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If there’s one thing that’s gone right during the early part of the 2022 Toronto Blue Jays season, it’s been the performance of closer Jordan Romano.
Romano has posted a miniscule 1.29 ERA (it was 0.00 heading into Thursday's rubber match in Boston), saved seven of the team’s eight wins and set the franchise’s consecutive save record.
While this club has a number of worries including the health of Danny Jansen and Teoscar Hernandez, the performance of Bo Bichette and how Hyun-Jin Ryu is faring in both categories, Romano wouldn’t seem to be among them.
That said, a more in-depth look reveals that there are a number of red flags surrounding the relief ace’s hot start. That begins with his velocity, which has dipped significantly in 2022. Romano’s 96.0 mph fastball is more than respectable, but last year it sat at 97.6. The fastest pitch he’s thrown this year has come in at 97.7 mph — a mark he bested 270 times last season, or approximately 4.4 times per game.
Based on his excellent results, it would be fair to assume that Romano has compensated for his velocity decline with improved command, but if anything the right-hander has left more fastballs in the middle of the plate this season…
… than in 2021, when he elevated it more consistently:
That hasn’t caught up to Romano yet as he’s allowed a .125 batting average on his heaters, but that’s come with an xBA of .318 and xSLG of .439. Across the board, the closer’s contact management numbers have been dicey, especially compared to what he managed in 2021.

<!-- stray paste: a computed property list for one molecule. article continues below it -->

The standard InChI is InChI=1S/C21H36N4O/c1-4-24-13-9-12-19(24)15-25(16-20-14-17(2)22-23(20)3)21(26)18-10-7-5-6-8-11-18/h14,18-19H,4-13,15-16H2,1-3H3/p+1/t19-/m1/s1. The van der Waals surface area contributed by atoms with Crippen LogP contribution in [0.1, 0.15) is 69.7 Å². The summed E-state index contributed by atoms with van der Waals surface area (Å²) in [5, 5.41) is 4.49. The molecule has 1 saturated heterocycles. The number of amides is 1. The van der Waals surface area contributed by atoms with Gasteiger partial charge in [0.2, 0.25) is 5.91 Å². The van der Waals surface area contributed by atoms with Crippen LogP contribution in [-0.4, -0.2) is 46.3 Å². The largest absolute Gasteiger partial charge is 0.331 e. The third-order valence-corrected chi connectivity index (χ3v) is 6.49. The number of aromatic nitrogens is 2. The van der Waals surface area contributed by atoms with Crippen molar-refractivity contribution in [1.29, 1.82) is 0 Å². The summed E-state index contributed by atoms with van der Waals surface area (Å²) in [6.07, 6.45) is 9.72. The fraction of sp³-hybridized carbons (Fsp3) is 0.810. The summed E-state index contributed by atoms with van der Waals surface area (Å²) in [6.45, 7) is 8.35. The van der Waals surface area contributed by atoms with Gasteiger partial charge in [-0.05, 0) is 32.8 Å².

Clearly there’s a disconnect between the results Romano is getting and what Statcast thinks his contact allowed should result in. The question is whether Statcast is missing something or if the closer is truly getting lucky.
As is almost always the case, the truth probably lies somewhere in between.
Romano has allowed seven batted balls with an xBA of at least .500 in 2022 and only two have gone for hits. That supports the luck hypothesis, but a couple of those plays look harmless enough — like this routine double play…
… or this liner right at Lourdes Guirriel Jr:
On the flip side, Romano has had a couple of absolute bullets find their way into his infielders' gloves.
Exhibit A - 108.3 mph
Exhibit B - 99.9 mph
While it’s possible Romano is being sold slightly short by his expected statistics, good fortune and strong defence have done him a few favours in the early going. To be fair, that’s true of anyone who’s been as near-perfect as Romano has.
Of course, the Blue Jays are more interested in how Romano projects going forward than how he’s come by his early-season results. On that count, panic certainly isn’t warranted. The 29-year-old saw his fastball velocity rise by 0.8 mph from April (96.9) to September (97.6) last year, and he might follow a similar pattern in 2022. Even if his velocity dip persists, he still projects to be the most effective reliever in Toronto’s bullpen.
There is a difference between being the best pitcher in the Blue Jays bullpen and replicating a 2021 season that saw him become one of the most reliable shutdown arms in the game, though.
As much as it might be tempting to think that Romano’s fast start means he’s finding a new level, his combination of flagging velocity and hard contact allowed makes a step back more likely.
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